This extreme reaction by the Police eventually was the subject of a damning police investigation and some of the recommendations made where to have an immediate effect on the overall strategic management of the park. While this violent raid was the being of the end for the Vibe Tribe and their huge free dance parties it also proved to be a catalyst for subsequent subcultral developments that had a direct bearing on the evolution and creation my artwork The Winter Cycle.

Council, partly in an attempt to control future illegal gatherings with their attendant risks but also to diffuse the growing approbation from the local community about the raid and general management of the park began to not only allow, but to actively promote community arts festivals on the site. One of these was the Mascon Festival of the Moon. This fledgling and almost pagan inspired festival involved a fair day followed by a lantern parade and a firework display and quickly became hugely popular with the local community.

The Genesis of The Winter Cycle:

Given my long term proximity to this huge wild place and my previous successful engagements with the local area in the guise of various community arts projects, it really was not surprising that I found myself thinking more and more about ways to make use of this park. The public release of the findings of the police inquiry into the raid on the Vibe Tribe dance party at the brickworks and the Ombudsman’s recommendations in regard to this were taken very seriously by the Council and they were very very open to creative yet viable suggestions on how to make the sprawling vastness of Sydney Park seem benign and inviting to all. This sudden openness and interest by South Sydney Council in promoting interesting ways of using the park by local groups was the aimed primarily at community groups but they were also quite open to approaches from individuals with proposals for specific projects.

I was at that time in 1997 living only a couple of blocks from Sydney Park. The line of the long sinuous hill that faces Sydney Park Road runs for several hundred metres from Mitchell Road to the Princes Highway and ends with the drama of the four towering chimney stacks near St Peters Station. The smooth lines of this graceful artificial hill seemed a perfect place for a little intervention with the landscape. The Winter Cycle came in to being as a direct response to this particular and specific location and is a sort of landscape painting with the landscape serving as the canvas.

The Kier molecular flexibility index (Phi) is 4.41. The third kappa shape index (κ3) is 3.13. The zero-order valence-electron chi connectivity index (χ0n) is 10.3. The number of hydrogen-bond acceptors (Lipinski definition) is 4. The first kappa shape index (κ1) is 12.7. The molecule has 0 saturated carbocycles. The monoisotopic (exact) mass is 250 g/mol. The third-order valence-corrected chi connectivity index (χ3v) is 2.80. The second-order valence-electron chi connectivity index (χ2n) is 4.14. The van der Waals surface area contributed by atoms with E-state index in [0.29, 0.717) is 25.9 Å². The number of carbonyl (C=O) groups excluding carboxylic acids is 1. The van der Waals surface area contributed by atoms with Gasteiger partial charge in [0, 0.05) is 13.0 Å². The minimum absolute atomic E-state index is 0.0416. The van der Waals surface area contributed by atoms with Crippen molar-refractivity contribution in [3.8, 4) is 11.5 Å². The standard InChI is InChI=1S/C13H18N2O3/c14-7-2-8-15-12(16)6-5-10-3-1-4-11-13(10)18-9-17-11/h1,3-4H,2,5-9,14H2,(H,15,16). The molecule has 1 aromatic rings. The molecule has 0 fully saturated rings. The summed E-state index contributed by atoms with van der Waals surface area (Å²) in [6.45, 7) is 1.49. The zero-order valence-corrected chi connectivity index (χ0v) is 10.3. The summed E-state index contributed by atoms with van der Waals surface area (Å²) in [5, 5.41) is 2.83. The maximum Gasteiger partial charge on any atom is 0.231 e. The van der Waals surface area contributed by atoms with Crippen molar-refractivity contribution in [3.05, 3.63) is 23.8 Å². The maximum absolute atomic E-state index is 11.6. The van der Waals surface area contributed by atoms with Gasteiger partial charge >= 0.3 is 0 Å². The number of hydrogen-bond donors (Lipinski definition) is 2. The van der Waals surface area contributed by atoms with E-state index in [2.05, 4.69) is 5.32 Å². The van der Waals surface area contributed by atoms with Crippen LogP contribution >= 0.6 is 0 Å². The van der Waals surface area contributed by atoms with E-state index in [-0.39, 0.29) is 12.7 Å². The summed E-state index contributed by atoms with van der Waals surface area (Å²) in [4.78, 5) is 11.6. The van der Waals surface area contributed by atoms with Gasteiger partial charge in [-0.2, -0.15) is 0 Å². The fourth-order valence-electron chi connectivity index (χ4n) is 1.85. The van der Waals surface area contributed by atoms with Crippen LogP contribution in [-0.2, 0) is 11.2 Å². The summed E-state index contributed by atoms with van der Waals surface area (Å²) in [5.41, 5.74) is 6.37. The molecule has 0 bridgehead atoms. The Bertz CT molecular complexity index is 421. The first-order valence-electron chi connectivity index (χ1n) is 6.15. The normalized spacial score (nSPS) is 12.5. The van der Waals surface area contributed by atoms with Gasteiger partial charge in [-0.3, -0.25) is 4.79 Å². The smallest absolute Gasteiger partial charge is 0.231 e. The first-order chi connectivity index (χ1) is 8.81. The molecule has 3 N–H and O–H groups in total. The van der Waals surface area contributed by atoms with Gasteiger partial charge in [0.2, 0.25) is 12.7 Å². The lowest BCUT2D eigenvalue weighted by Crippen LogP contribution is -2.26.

One night I found that I had been dreaming about the north facing hill of Sydney Park and this is where actual work began to evolve. I got a small group of artistically inclined friends around and asked them if they would be interested in trying to do something quite mad with me. Hmm they said as one…. depends….. what have you got in mind? Well says I …. we are all painters here and yet at times I feel limited by what painting is understood to mean. I love the landscape especially the odd sensuous landscape of Sydney Park but just making a tidy little oil painting on canvas just doesn’t seem to be an adequate response to the vastness and scale of the actual site itself. How would it be if we could actually use the side of the hill facing Mitchell Road as the canvas and inscribe right into the land itself in order to make a painting? Hmmm says they…. all sounds good so far but please be a little more specific….. and so it went on….. I produced a little biro sketch I’m made that morning and we began to meet and take it seriously.

Having put my proposed Hill Painting idea to my friends successfully I then began the task of writing the proposal up and taking it to the Council. This was in May of 1997 and because of the physical logistics involved in actually creating this hugely ambitious work it was going take a couple of months to fully articulate the project. The second Mascon Festival of the Moon festival was booked into the park for August and it was suggested to us that we approach the festival organizers and tie the proposed finale of our project in with the spectacular fireworks event they had planned for this night. When they heard what we were planning as the finale of our landscape painting project and saw what we had already begun in the first part of the project, they were extremely happy to accommodate our request.